The mediation/facilitation process is totally voluntary and confidential. Mediators are trained to remain neutral and work with both parties to help reach a compromise that is agreeable all around. Moreover, mediation services are available for many common types of disagreement. Mediators are on hand to help figure out problems between tenants and landlords, neighbors, and family members, as well as to resolve consumer complaints and more. Facilitation services likewise provide a way to find a compromise on which every member of a group with the same interest, such as a neighborhood association or parent-teacher association, can agree.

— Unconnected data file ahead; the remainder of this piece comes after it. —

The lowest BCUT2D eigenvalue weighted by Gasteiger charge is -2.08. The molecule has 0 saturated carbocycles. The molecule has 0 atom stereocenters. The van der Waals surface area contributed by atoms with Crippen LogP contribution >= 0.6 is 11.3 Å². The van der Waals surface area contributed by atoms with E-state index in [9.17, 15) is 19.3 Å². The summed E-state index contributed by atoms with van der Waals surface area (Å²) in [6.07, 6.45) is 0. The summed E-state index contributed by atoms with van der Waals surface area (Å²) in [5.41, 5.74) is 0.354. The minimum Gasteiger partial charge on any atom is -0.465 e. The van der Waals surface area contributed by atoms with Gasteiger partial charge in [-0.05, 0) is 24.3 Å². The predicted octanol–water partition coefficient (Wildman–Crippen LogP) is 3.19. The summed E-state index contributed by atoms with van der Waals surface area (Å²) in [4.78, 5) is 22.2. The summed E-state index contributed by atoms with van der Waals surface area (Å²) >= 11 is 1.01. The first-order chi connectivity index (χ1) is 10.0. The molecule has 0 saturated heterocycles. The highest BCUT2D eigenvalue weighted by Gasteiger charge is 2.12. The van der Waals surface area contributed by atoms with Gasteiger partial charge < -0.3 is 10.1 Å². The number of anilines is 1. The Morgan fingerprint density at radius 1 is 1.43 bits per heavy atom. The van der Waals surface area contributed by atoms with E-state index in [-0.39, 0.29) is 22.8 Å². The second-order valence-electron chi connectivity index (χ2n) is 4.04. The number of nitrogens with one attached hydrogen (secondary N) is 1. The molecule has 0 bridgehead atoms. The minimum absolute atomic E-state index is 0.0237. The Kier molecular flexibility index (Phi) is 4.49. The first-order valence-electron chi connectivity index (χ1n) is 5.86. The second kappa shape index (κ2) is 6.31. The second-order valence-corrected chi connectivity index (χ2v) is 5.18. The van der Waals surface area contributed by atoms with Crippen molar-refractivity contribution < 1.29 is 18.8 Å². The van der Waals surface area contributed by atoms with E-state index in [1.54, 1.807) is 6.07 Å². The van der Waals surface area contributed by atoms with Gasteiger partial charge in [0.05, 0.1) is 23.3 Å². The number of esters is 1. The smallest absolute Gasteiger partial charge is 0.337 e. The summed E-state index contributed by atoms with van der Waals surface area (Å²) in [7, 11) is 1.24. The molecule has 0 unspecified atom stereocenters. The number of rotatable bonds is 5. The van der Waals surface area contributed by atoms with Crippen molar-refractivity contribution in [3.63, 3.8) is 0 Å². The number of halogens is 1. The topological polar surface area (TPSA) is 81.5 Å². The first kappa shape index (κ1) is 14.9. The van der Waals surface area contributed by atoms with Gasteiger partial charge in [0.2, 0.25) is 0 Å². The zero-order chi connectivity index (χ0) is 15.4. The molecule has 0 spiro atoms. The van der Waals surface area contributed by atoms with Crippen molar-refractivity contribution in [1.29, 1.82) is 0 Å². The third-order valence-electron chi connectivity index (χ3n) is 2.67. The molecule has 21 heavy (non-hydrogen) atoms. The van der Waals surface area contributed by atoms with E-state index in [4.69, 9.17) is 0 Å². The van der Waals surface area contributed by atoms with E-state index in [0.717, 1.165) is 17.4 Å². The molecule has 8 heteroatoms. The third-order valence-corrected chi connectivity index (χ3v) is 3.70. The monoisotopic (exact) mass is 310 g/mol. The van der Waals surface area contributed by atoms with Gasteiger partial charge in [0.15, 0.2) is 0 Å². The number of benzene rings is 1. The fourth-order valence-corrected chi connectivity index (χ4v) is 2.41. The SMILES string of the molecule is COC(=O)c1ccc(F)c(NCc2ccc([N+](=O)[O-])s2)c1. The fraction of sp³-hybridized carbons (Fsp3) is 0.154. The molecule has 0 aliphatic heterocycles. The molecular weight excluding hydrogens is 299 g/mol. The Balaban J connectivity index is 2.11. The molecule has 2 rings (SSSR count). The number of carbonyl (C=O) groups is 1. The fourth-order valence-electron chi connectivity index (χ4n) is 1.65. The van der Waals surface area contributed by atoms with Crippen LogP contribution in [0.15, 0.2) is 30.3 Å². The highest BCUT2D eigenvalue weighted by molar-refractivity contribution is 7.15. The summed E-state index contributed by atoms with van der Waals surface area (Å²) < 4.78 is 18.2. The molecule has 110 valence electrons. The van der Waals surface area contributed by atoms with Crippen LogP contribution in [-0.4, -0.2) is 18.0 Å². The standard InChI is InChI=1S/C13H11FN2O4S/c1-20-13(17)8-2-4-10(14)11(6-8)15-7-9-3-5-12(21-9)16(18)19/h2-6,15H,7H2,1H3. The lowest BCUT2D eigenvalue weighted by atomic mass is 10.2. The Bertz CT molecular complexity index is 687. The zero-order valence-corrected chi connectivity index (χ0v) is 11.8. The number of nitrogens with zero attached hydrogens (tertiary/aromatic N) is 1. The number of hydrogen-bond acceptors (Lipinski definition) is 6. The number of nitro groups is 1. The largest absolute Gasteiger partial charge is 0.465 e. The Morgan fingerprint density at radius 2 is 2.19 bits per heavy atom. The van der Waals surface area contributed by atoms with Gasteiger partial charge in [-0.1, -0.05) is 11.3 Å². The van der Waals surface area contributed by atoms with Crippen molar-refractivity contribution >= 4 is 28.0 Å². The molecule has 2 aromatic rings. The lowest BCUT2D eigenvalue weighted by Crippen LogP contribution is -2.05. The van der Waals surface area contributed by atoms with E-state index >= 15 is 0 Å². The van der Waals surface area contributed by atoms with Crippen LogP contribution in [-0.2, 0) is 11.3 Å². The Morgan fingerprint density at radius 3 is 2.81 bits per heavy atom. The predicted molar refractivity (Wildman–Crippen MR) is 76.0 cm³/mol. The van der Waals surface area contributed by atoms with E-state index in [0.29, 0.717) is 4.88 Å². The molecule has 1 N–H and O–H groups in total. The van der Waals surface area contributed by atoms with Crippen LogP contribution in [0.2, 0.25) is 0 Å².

Taking advantage of Volunteers of America’s mediation services has several benefits. By bringing a dispute to mediation, a win-win outcome with input from both sides can often be achieved. Additionally, the mediation system is much faster and cheaper than the formal court system. Best of all, mediation has a very high rate of resolution.

About the author: Jon Schorsch is a former police officer and police sergeant for the Port of Seattle. Jon Schorsch volunteers as a mediator with the Volunteers of America of Western Washington.

Highlighting Sigma Phi Epsilon’s Balanced Man Program, by Jon Schorsch

February 12, 2013 Leave a comment